If you are a fan of RPGs then you are probably a fan of the developer known as Square-Enix (or to its most loving fans, Squeenix). However, you might not remember that SquareSoft and Enix used to be two completely separate companies, hence this list of the 10 Best Enix Games. Oddly enough, they made far more games back when they were separate than they do now, including some of the most loved titles of the NES, SNES, and PS1 eras. These are the 10 Best Enix Games in our opinion, from before the two companies merged. We only included one game per franchise, though, to prevent the list from becoming bogged down by Dragon Quest games.

  • 10

    Soul Blazer

    Kicking off our 10 Best Enix Games is the first in the much renowned “Quintent Trilogy.” Quintet was a developer that was under Enix’s umbrella back in the 16-bit days. They made very few games, but their entire three RPG repertoire is much loved by JRPG fans everywhere. Soul Blazer combined action adventure gameplay with an interesting world building system, much like Dark Cloud and other games of the like did after it. It’s a cult classic and a game you should certainly check out if you haven’t yet.

  • 9

    Bust a Groove

    Bust a Groove wasn’t exactly the most loved rhythm game in existence, but it was certainly a big name title when the only other competition it was facing was games like Parappa the Rapper. It combined rhythm gaming action with fighting game mechanics, an interesting mashup for the time. Before DDR exploded onto the scene, Bust a Groove was where you went for rhythm gaming excellence, and, yes, it was published by Enix, a company more well known for it’s JRPGs.

  • 8


    Many JRPGs of the SNES age told tales of spikey haired youth rising up against a god or some sort of horrible magical warlord. Not the case with Robotrek. Robotrek was about building robots and having them fight for you. In a way, it had more to do with Pokemon and other monster raising games that it did traditional RPGs. Robotrek was also developed by Quintet, but it’s not considered to be part of the Quintet trilogy because of its vastly different game mechanics.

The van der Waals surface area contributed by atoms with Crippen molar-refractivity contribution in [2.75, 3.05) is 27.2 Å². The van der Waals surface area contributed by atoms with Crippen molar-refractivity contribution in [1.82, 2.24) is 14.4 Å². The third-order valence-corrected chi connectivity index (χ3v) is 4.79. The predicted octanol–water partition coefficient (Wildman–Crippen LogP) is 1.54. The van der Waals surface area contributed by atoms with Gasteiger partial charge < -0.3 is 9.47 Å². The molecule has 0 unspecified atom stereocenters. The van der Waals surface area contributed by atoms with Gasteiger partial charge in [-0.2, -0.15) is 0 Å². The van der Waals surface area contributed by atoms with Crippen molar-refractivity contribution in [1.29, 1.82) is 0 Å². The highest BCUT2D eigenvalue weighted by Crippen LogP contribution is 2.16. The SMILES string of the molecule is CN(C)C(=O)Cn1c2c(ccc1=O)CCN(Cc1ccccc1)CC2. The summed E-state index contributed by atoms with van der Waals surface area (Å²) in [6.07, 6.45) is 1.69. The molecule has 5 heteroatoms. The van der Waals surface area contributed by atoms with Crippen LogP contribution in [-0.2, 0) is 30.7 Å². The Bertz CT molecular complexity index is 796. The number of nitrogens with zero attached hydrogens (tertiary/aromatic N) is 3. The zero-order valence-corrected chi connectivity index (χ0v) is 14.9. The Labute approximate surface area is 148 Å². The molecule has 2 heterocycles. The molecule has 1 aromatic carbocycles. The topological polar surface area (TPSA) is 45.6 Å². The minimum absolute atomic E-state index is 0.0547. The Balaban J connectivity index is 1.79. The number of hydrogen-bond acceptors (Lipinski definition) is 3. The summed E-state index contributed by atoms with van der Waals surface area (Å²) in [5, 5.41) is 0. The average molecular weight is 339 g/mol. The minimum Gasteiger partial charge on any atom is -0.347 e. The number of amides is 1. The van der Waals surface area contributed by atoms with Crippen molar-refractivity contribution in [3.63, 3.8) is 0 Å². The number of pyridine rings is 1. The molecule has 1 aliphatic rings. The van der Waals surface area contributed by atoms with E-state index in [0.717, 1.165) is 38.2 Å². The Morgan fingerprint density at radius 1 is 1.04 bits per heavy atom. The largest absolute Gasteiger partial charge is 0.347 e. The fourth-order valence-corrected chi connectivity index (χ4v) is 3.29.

• 7

    Illusion of Gaia

    Illusion of Gaia, on the other hand, is a part of the Quintet Trilogy, and is perhaps the most well-known of the trilogy in America. It was less of a traditional RPG and more a straight action game, prioritizing Zelda-like puzzles over character advancement. To be fair, the gameplay wasn’t much to write home about, but the story was ahead of its time. It was one of the first games to bring the RPG struggle beyond the fate of a few kingdoms.

  • 6

    E.V.O. The Search for Eden

    E.V.O. is another fantastic Enix game that very few people have played. It was a hybrid RPG, Platformer, and Evolution Simulator. As you made your way through levels you accrued evolution points, which would allow you to alter portions of your body in a variety of different ways. You would slowly grow from a fish, to a lizard, to a bird, to a mammal… if you liked. Of course, you could also become a dragon, a human, or any other variety of strange mismatched beasts if you were more of a Dr. Moreau type of player.